I recently spent the afternoon at Denver’s Museum of Contemporary Art. One of the exhibitions featured a 10-foot high poster created by Rick Griffith of @MATTERdesign entitled: “An Introductory Ethic for Designers.” As I looked up at the massive manifesto and reviewed its 17 principles, it struck me that the word “leader” could easily replace the word “designer” in the title.

After you read through my riff on the connection between three of Griffith’s principles and leadership, I encourage you to take a closer look at this piece and find the principle that most strongly resonates with you.

Work only for the trustworthy. Choosing who we work for and with may be the most consequential decision we make as leaders. It’s easy to focus on credentials and accomplishments while forgiving patterns of behavior that chip away at trust. Make trustworthiness a priority as you choose your partners. Give people the benefit of the doubt but draw a clear line when it comes to repeated actions that weaken your trust in them. More importantly, be a leader who is trustworthy. If you want to know what makes a leader trustworthy in the eyes of others, here’s my summary of “the big ten” determinants of trustworthiness.

Listen. Change. Laugh. We’re constantly told about the importance of listening — to the point where the message may have lost it’s impact. So, instead let’s focus on your attitude while you’re attempting to listen, especially in the face of ideas to which you feel resistant. How invested are you in being right? How much energy are you spending formulating a response? How loud is the voice of judgment as you are listening? How open are you to being changed by the conversation – to being simultaneously wrong and smarter than you were when the discussion began? Laughter helps. It’s important to take ideas seriously without taking yourself too seriously.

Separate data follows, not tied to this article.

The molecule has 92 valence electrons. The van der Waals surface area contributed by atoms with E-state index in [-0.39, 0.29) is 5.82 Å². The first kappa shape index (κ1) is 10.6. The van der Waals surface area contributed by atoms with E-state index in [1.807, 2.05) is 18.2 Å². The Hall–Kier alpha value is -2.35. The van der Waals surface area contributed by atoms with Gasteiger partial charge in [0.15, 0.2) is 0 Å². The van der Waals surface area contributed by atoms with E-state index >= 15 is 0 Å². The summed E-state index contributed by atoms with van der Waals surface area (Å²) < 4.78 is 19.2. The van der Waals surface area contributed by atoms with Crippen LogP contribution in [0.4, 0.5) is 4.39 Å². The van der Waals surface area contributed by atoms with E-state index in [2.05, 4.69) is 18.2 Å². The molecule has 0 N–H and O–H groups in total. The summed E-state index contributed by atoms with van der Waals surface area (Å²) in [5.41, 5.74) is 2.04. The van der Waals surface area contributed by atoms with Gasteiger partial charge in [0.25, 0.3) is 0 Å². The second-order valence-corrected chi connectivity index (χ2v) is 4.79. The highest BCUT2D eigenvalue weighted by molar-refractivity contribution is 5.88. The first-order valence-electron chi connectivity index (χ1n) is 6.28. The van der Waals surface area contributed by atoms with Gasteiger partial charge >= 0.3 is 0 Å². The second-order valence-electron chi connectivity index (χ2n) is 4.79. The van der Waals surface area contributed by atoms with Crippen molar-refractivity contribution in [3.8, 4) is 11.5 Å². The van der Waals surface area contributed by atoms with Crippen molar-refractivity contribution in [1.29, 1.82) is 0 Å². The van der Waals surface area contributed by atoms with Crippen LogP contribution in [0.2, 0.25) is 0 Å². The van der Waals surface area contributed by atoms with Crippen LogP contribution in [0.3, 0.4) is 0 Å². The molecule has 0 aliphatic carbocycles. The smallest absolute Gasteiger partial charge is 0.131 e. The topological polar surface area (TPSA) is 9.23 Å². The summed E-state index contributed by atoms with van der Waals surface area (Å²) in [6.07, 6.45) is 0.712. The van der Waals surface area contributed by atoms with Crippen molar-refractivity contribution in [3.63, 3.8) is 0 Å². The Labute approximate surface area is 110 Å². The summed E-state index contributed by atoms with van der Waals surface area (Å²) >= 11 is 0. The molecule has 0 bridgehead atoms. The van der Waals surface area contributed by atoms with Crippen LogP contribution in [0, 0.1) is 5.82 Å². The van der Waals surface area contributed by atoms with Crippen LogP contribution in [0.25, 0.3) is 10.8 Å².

Once a week you should sleep. Twice a week you should read. There is a kind of magic that happens when we sleep deeply to fully restore our bodies and minds. But for most of us, that doesn’t happen regularly. In fact, the Center for Disease Control identified insufficient sleep as a “public health epidemic.” Research suggests that getting 15 minutes more of sleep per night can significantly impact our health and well-being. For concrete changes you can make, the Mayo Clinic suggests six tips for better sleep. To be at our best, we need our brains to be rested. We also need to expose our minds to new ideas that provoke, disrupt, and inspire us. So read. Read stories, non-fiction, and the work of great poets, journalists, and thought leaders.

Now you choose a principle. Reflect on how you might more fully embody that ideal.

Image credit: Scott Webb on Unsplash

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